The country is not known as Czechia by English speakers anywhere I know of, and I've been living in and visiting English speaking countries and reading English for over 50 years. We know it as Czech Republic or maybe as Czechoslovakia if we are old and stubborn. Did it change name very recently?
Kinda, yeah :)
"On 14 April 2016, leading Czech politicians voted to register "Czechia" as the official English-language short name at the United Nations."
"Czech leaders insist that the country’s full official name is not changing: they are merely requesting that the United Nations register Czechia as an official shortened name (like “Russia” for “the Russian Federation”)."
"Czechoslovakia was a sovereign state in Central Europe that existed from October 1918, when it declared its independence from the Austro-Hungarian Empire, until its peaceful dissolution into the Czech Republic and Slovakia on 1 January 1993."
Technically yes. Interestingly, it's a very recent thing; it was largely pushed by the Czech government in 2016, and has been slowly gaining more widespread use since then.
My Skoda car proudly proclaims itself to be made in Czechia, and a number of UK newspaper style guides have been updated to use it. The EU also uses it in English language publications too.
Wikipedia has an interesting article on it: https://en.m.wikipedia.org/wiki/Name_of_the_Czech_Republic
No, the French letter R is a uvular trill, which means that it's pronounced by vibrating your tongue against your uvula. The letter hx is pronounced like the ch in the Scottish pronunciation of "loch." You should also be familiar with it from German. It is a difficult sound for English speakers.
You must have your tongue where you have saying 'g' letter. But you say "h". If you want to say h (not ĥ) you must have your tongue at bottom (as in 'e' letter). I am talking about esperanto 'g' and 'e' letters.
I guess that it's used mainly for the ĥ character and sound which (as I understand) is has disappearing from Esperanto because it's hard to pronounce for way too many people. In any case, you're at least aware that such a country exist and you probably know some Czechs which is probably more than most Czechs know about individual US states :-).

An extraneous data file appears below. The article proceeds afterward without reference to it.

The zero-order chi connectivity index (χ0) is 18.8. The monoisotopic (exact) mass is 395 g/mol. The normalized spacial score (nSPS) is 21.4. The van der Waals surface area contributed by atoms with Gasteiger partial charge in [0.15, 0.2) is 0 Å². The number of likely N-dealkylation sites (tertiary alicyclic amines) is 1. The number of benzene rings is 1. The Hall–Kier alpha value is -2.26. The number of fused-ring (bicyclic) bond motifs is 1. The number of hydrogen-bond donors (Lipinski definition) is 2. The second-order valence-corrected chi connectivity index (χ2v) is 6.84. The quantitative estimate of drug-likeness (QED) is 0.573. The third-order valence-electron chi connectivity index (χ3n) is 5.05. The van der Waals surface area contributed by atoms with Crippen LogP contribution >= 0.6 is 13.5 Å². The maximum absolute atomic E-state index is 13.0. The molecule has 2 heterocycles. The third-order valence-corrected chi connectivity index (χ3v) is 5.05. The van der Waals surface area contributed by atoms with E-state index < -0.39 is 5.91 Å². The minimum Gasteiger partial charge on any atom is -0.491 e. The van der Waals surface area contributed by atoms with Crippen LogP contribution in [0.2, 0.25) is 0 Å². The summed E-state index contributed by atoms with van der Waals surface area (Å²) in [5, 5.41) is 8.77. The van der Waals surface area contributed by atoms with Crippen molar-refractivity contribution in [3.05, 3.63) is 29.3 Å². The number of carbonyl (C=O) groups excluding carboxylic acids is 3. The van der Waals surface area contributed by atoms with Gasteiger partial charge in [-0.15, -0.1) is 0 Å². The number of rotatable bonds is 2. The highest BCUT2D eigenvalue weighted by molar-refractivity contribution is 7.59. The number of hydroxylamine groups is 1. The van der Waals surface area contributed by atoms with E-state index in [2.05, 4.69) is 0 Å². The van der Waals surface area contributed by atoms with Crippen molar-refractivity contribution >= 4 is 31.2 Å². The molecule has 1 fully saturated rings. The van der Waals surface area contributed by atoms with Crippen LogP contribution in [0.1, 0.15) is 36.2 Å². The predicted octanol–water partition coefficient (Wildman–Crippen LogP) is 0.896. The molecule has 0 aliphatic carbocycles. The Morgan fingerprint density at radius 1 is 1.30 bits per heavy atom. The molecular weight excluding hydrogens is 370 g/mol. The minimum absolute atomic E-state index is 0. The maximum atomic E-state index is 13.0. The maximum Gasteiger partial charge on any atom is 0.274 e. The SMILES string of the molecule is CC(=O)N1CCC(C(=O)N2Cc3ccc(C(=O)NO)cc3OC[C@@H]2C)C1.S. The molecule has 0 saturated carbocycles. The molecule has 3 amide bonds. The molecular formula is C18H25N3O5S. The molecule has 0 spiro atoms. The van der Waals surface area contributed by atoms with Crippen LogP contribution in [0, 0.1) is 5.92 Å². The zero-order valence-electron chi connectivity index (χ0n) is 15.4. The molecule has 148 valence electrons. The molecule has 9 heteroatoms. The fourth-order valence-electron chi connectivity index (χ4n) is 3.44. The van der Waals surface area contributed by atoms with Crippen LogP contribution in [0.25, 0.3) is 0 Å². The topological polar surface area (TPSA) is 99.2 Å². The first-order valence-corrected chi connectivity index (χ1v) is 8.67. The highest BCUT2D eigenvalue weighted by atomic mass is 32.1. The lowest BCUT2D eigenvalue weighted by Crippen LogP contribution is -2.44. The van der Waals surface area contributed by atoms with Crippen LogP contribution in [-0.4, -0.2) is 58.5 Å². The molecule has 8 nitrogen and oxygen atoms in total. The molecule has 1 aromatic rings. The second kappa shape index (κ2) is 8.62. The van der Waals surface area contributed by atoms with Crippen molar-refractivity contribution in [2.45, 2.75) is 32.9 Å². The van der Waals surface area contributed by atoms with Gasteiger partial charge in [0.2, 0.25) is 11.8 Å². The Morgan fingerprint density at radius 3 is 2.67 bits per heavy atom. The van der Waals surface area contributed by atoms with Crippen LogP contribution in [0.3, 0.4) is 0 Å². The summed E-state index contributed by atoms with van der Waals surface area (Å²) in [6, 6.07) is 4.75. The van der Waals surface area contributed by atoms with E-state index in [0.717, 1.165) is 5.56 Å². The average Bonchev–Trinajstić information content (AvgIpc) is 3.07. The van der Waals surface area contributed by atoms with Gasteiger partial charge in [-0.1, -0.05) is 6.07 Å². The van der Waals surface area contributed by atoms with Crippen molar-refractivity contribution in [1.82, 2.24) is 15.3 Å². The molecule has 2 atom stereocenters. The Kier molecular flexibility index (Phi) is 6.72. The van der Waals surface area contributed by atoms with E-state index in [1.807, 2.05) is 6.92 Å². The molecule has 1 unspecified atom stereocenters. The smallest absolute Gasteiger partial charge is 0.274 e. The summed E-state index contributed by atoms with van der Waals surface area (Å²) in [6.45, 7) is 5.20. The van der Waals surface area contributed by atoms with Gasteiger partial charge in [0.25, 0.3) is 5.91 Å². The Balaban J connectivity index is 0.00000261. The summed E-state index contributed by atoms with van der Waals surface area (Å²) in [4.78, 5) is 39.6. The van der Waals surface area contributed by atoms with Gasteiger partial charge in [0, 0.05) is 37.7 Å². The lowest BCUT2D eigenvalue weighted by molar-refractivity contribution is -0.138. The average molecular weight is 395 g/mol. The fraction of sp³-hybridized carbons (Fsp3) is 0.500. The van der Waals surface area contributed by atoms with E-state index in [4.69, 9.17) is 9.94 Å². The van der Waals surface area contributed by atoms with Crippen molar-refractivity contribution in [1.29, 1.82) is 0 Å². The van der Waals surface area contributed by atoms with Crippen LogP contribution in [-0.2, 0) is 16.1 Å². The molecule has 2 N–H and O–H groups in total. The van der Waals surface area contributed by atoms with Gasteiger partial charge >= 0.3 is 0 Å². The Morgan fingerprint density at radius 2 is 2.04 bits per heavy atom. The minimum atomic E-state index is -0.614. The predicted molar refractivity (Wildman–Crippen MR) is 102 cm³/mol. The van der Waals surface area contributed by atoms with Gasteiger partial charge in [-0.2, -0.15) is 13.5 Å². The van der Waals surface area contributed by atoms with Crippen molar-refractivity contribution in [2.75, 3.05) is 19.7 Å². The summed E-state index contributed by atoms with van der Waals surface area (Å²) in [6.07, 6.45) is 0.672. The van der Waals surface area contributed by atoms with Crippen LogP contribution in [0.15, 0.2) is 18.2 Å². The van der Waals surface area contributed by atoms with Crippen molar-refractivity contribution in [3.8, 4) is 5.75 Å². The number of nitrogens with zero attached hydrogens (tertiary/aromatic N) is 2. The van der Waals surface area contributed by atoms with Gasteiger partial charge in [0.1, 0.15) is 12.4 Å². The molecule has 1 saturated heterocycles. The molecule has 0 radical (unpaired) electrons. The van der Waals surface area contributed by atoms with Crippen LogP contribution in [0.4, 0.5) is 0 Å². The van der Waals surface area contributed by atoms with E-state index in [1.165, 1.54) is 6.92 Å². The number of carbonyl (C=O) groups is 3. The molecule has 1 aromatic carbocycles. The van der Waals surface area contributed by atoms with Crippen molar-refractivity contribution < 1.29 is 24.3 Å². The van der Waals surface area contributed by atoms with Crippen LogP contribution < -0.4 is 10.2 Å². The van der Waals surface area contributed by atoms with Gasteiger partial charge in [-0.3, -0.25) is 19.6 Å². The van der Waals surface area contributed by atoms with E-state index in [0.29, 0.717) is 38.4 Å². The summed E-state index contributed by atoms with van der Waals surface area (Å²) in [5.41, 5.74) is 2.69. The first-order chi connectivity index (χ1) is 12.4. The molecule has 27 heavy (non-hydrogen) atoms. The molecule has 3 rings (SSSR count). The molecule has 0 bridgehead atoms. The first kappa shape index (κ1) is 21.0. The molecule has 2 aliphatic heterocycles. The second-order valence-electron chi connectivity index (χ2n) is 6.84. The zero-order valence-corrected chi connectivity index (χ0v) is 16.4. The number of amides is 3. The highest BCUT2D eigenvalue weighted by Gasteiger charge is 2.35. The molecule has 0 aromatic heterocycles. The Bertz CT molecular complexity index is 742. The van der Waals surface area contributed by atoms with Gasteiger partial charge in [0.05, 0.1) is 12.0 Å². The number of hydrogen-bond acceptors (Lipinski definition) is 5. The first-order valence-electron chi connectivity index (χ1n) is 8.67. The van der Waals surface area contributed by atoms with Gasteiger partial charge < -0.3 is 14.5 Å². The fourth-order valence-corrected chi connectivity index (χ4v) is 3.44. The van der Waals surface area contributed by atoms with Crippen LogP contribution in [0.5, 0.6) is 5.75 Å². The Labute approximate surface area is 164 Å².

Actually noone cares about states inside one country. How many states do you know from Mexico, Canada, Germany or Russia. Not much? Well, me neither. Though, I think when someone says: "Oh, I don't know that the Czech Republic exists," the best answer is not: "Don't worry mate, I'm sure Czechs are not aware about US individual states as well."
I think you misread both @donaldo_zouras' and my comments. He said that he's only vaguely aware of the existence of Czech Republic not that he didn't know it existed at all.
I replied that it's not bad considering that it is a small country (around 11M people ~ roughly 1/70 of Europe, 1/50 of the EU, 1/320 of the USA) with a second grade role in European politics and even smaller in the world politics. It's most notable export are Škodas (owned by German Volkswagen) and beer (maybe the long lasting legal battle between Budweiser and Budweiser might ring a bell) which (I assume) don't make it to the USA. An American will most likely know some Czech athletes (esp. ice hockey players like Jágr, Hašek), maybe a few filmmakers (Miloš Forman), possibly authors (Seifert, Kafka) - it all depends on one's interests.
Let's be realistic, without a specific interest or some family tie, there's really no reason an average American would know anything about Czech Republic. Of course, it might warm our hearts in an absurd surge of nationalistic pride (= an absurd appropriation of accomplishments of people who happened to be born/live in the same arbitrarily delimited country or one of its predecessor) if he did. Also the same knowledge expressed by a Slovak would be a sign of ignorance.